Granny, Grandad, dad and his sister lived in a flat in Bexhill. Space wasn’t plentiful. Seemingly, as dad grew up, Granny decided Puck had to go. Dad was not prepared to allow this to happen. He hid Puck away. It must have been summer for his chosen hiding place was up a chimney. Granny never found it and when the hunt was over, dad retrieved and was able to keep his much loved toy.

These days Puck is kept in a bag of some interest.


Spratt’s dog cakes – holding 7 pounds weight of these dog cakes. Sorry, I can’t date this lovely cotton bag but it could be the 1920s and maybe my dad had this bag as well.

Oh, by the way, I know that Puck of Pooks Hill was one of Dad’s favourite books so maybe he got a character to match that.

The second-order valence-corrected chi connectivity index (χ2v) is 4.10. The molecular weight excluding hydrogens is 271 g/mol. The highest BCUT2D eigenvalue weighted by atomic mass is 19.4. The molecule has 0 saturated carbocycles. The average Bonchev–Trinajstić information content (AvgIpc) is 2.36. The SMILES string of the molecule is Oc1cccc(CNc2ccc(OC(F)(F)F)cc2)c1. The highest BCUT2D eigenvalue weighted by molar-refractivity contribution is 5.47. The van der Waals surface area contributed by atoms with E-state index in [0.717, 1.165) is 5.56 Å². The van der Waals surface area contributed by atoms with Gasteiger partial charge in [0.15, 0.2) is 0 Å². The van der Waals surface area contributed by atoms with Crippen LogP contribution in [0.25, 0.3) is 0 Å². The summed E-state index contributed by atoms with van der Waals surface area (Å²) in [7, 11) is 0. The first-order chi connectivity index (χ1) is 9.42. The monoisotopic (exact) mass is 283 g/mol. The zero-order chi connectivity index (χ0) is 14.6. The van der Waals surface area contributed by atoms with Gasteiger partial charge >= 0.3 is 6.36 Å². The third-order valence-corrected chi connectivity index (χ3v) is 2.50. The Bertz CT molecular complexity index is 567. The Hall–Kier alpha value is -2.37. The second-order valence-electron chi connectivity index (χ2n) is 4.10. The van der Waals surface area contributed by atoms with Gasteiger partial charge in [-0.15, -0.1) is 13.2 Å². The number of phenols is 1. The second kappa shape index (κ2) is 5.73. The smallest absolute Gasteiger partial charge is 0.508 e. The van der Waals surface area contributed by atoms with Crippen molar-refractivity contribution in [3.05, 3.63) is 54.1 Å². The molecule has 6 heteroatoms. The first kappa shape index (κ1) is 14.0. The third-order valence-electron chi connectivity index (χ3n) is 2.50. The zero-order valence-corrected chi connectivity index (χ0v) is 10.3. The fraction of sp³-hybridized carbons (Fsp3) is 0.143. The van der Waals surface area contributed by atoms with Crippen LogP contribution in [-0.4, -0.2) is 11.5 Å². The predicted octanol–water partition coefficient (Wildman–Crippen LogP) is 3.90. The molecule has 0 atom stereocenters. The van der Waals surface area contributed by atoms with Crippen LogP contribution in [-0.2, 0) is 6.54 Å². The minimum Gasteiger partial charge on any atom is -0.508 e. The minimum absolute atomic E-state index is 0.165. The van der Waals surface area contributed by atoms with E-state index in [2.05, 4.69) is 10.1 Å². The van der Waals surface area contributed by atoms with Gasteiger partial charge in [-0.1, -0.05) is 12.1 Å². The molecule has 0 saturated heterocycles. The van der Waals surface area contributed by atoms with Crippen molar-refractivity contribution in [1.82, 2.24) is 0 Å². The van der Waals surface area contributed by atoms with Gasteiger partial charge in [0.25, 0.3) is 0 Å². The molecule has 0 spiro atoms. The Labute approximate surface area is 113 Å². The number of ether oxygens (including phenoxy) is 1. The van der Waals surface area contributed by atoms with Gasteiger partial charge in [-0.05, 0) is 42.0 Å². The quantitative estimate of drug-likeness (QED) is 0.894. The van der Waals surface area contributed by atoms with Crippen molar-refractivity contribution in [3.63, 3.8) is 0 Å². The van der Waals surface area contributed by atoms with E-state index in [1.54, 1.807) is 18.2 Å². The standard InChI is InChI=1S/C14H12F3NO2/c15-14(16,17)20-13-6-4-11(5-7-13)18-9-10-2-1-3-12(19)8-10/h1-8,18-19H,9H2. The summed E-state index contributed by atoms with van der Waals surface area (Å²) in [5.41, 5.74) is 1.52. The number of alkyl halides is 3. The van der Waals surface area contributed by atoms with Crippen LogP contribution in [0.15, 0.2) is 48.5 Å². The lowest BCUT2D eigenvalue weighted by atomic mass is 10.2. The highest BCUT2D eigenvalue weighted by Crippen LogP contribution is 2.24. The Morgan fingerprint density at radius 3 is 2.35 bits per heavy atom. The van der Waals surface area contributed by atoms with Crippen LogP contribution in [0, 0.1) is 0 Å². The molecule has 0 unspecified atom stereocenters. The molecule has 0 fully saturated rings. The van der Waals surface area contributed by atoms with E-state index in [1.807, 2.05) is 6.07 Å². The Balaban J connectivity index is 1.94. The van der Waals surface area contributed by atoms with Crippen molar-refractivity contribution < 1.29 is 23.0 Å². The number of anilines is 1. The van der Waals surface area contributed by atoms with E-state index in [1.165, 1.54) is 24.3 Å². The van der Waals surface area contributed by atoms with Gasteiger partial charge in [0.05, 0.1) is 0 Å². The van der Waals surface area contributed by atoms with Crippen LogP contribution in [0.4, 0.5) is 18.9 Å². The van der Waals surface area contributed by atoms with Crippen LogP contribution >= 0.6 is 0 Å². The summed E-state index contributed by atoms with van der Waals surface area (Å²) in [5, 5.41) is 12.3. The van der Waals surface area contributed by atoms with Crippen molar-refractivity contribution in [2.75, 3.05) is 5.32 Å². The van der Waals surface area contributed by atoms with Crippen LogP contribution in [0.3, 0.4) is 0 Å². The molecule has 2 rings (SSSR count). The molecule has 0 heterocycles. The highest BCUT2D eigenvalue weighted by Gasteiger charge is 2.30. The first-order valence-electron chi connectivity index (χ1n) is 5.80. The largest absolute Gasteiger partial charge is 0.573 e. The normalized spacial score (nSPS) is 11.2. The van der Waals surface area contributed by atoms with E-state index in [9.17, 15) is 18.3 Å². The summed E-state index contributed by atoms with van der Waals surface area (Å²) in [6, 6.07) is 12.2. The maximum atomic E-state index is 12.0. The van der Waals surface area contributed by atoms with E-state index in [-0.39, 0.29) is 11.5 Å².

Sisters and Cousins

February 26, 2013

Here’s a chance to meet some more relatives via one of my dad’s colour slides. This was taken in 1961.


We had gone camping since I was less than five. By 1961 my dad had a job which required a reliable car. He decided what we should have was a Bedford Dormobile. They were quite cheap because they counted as living accommodation and were exempt from purchase tax. Although it may have seemed big for a car, the chassis and engine were the same as those used for Vauxhall cars. And the Bedford made for easy camping, particularly if just mum and dad went away since they didn’t need a tent at all. That’s the Bedford behind the people here. It was what I drove as a learner and after I had passed my test.

Hang on. This is meant to be about the people!

On the left we have Granny and Grandad. We have met them before – most recently in Grandad’s shoe repairing business in Tunbridge Wells. By 1961 He was retired and he and granny had the best home they ever had – a little bungalow with a garden. They never had a car, so I’d guess dad had driven to Bexhill to collect them and would later be taking them home.